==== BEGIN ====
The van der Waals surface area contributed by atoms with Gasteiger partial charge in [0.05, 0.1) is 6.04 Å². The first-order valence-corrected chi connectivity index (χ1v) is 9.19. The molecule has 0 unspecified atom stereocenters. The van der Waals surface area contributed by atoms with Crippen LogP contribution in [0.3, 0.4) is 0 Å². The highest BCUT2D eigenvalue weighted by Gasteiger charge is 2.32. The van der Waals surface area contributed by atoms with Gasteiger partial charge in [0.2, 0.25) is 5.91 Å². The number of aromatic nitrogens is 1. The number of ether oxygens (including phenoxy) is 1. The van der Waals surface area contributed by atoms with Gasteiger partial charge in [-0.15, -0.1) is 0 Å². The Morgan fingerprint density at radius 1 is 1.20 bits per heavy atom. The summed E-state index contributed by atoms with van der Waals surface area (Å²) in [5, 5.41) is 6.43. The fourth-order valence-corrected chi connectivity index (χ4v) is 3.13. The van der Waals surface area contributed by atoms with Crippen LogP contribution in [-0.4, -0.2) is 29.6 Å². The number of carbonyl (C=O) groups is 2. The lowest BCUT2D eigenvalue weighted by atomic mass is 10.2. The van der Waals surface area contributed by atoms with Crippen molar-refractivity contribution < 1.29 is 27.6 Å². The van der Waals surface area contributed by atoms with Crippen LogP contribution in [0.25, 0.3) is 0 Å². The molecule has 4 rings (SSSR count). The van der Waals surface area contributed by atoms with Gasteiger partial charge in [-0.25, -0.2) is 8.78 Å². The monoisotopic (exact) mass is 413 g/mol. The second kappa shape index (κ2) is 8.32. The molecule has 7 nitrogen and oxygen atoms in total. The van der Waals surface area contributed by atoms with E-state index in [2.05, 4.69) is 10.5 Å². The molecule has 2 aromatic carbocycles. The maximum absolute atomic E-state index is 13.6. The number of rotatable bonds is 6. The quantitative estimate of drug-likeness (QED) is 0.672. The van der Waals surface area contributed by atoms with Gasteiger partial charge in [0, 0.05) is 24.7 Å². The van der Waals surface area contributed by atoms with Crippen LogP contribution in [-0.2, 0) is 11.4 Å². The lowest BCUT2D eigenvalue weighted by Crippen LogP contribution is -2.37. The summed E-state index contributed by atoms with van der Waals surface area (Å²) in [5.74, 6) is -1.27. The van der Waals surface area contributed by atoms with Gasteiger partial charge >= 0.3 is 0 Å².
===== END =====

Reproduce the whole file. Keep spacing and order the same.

The van der Waals surface area contributed by atoms with Gasteiger partial charge in [0.05, 0.1) is 6.04 Å². The first-order valence-corrected chi connectivity index (χ1v) is 9.19. The molecule has 0 unspecified atom stereocenters. The van der Waals surface area contributed by atoms with Crippen LogP contribution in [0.3, 0.4) is 0 Å². The highest BCUT2D eigenvalue weighted by Gasteiger charge is 2.32. The van der Waals surface area contributed by atoms with Gasteiger partial charge in [0.2, 0.25) is 5.91 Å². The number of aromatic nitrogens is 1. The number of ether oxygens (including phenoxy) is 1. The van der Waals surface area contributed by atoms with Gasteiger partial charge in [-0.15, -0.1) is 0 Å². The Morgan fingerprint density at radius 1 is 1.20 bits per heavy atom. The summed E-state index contributed by atoms with van der Waals surface area (Å²) in [5, 5.41) is 6.43. The fourth-order valence-corrected chi connectivity index (χ4v) is 3.13. The van der Waals surface area contributed by atoms with Crippen LogP contribution in [-0.4, -0.2) is 29.6 Å². The number of carbonyl (C=O) groups is 2. The lowest BCUT2D eigenvalue weighted by atomic mass is 10.2. The van der Waals surface area contributed by atoms with Crippen molar-refractivity contribution < 1.29 is 27.6 Å². The van der Waals surface area contributed by atoms with Crippen LogP contribution in [0.25, 0.3) is 0 Å². The molecule has 4 rings (SSSR count). The van der Waals surface area contributed by atoms with Gasteiger partial charge in [-0.25, -0.2) is 8.78 Å². The monoisotopic (exact) mass is 413 g/mol. The second kappa shape index (κ2) is 8.32. The molecule has 7 nitrogen and oxygen atoms in total. The van der Waals surface area contributed by atoms with E-state index in [2.05, 4.69) is 10.5 Å². The molecule has 2 aromatic carbocycles. The maximum absolute atomic E-state index is 13.6. The number of rotatable bonds is 6. The quantitative estimate of drug-likeness (QED) is 0.672. The van der Waals surface area contributed by atoms with Gasteiger partial charge in [0, 0.05) is 24.7 Å². The van der Waals surface area contributed by atoms with Crippen LogP contribution in [-0.2, 0) is 11.4 Å². The lowest BCUT2D eigenvalue weighted by Crippen LogP contribution is -2.37. The summed E-state index contributed by atoms with van der Waals surface area (Å²) in [5.74, 6) is -1.27. The van der Waals surface area contributed by atoms with Gasteiger partial charge >= 0.3 is 0 Å².